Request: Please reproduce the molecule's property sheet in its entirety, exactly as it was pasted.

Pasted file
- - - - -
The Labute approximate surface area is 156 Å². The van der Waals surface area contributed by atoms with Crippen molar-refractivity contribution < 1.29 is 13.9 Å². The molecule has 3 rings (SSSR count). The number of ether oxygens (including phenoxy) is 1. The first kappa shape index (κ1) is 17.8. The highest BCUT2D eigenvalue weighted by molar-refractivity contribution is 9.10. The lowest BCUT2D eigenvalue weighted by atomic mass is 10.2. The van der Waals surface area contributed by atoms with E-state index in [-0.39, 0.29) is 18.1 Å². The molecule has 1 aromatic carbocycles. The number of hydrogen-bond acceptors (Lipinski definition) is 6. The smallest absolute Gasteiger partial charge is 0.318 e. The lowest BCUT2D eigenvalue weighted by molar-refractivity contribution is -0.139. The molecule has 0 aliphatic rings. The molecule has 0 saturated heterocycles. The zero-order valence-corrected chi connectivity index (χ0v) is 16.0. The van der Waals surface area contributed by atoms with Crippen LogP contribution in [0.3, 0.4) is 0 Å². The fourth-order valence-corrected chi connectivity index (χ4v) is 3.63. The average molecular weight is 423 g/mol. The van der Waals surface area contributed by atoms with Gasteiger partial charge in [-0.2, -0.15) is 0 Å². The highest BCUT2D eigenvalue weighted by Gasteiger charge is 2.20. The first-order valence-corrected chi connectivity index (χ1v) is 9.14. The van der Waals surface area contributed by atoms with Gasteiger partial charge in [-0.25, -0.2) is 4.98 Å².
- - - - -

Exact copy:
The Labute approximate surface area is 156 Å². The van der Waals surface area contributed by atoms with Crippen molar-refractivity contribution < 1.29 is 13.9 Å². The molecule has 3 rings (SSSR count). The number of ether oxygens (including phenoxy) is 1. The first kappa shape index (κ1) is 17.8. The highest BCUT2D eigenvalue weighted by molar-refractivity contribution is 9.10. The lowest BCUT2D eigenvalue weighted by atomic mass is 10.2. The van der Waals surface area contributed by atoms with E-state index in [-0.39, 0.29) is 18.1 Å². The molecule has 1 aromatic carbocycles. The number of hydrogen-bond acceptors (Lipinski definition) is 6. The smallest absolute Gasteiger partial charge is 0.318 e. The lowest BCUT2D eigenvalue weighted by molar-refractivity contribution is -0.139. The molecule has 0 aliphatic rings. The molecule has 0 saturated heterocycles. The zero-order valence-corrected chi connectivity index (χ0v) is 16.0. The van der Waals surface area contributed by atoms with Crippen LogP contribution in [0.3, 0.4) is 0 Å². The fourth-order valence-corrected chi connectivity index (χ4v) is 3.63. The average molecular weight is 423 g/mol. The van der Waals surface area contributed by atoms with Gasteiger partial charge in [-0.2, -0.15) is 0 Å². The highest BCUT2D eigenvalue weighted by Gasteiger charge is 2.20. The first-order valence-corrected chi connectivity index (χ1v) is 9.14. The van der Waals surface area contributed by atoms with Gasteiger partial charge in [-0.25, -0.2) is 4.98 Å².